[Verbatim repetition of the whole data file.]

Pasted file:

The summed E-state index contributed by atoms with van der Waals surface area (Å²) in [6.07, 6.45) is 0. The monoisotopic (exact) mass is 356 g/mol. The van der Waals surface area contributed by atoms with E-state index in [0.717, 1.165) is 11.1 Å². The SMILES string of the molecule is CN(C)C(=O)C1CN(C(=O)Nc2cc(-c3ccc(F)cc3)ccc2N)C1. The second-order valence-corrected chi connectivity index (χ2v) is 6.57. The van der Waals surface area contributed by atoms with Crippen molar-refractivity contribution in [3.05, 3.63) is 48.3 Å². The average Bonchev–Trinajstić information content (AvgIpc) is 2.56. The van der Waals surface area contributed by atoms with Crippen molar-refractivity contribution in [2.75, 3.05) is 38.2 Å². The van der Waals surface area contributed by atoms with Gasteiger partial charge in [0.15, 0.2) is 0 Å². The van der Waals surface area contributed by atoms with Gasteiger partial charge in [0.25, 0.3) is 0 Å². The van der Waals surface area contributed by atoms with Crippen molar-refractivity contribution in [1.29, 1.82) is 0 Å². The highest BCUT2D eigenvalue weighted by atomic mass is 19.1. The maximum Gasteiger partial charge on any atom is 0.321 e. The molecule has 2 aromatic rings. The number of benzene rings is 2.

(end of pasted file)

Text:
The summed E-state index contributed by atoms with van der Waals surface area (Å²) in [6.07, 6.45) is 0. The monoisotopic (exact) mass is 356 g/mol. The van der Waals surface area contributed by atoms with E-state index in [0.717, 1.165) is 11.1 Å². The SMILES string of the molecule is CN(C)C(=O)C1CN(C(=O)Nc2cc(-c3ccc(F)cc3)ccc2N)C1. The second-order valence-corrected chi connectivity index (χ2v) is 6.57. The van der Waals surface area contributed by atoms with Crippen molar-refractivity contribution in [3.05, 3.63) is 48.3 Å². The average Bonchev–Trinajstić information content (AvgIpc) is 2.56. The van der Waals surface area contributed by atoms with Crippen molar-refractivity contribution in [2.75, 3.05) is 38.2 Å². The van der Waals surface area contributed by atoms with Gasteiger partial charge in [0.15, 0.2) is 0 Å². The van der Waals surface area contributed by atoms with Gasteiger partial charge in [0.25, 0.3) is 0 Å². The van der Waals surface area contributed by atoms with Crippen molar-refractivity contribution in [1.29, 1.82) is 0 Å². The highest BCUT2D eigenvalue weighted by atomic mass is 19.1. The maximum Gasteiger partial charge on any atom is 0.321 e. The molecule has 2 aromatic rings. The number of benzene rings is 2.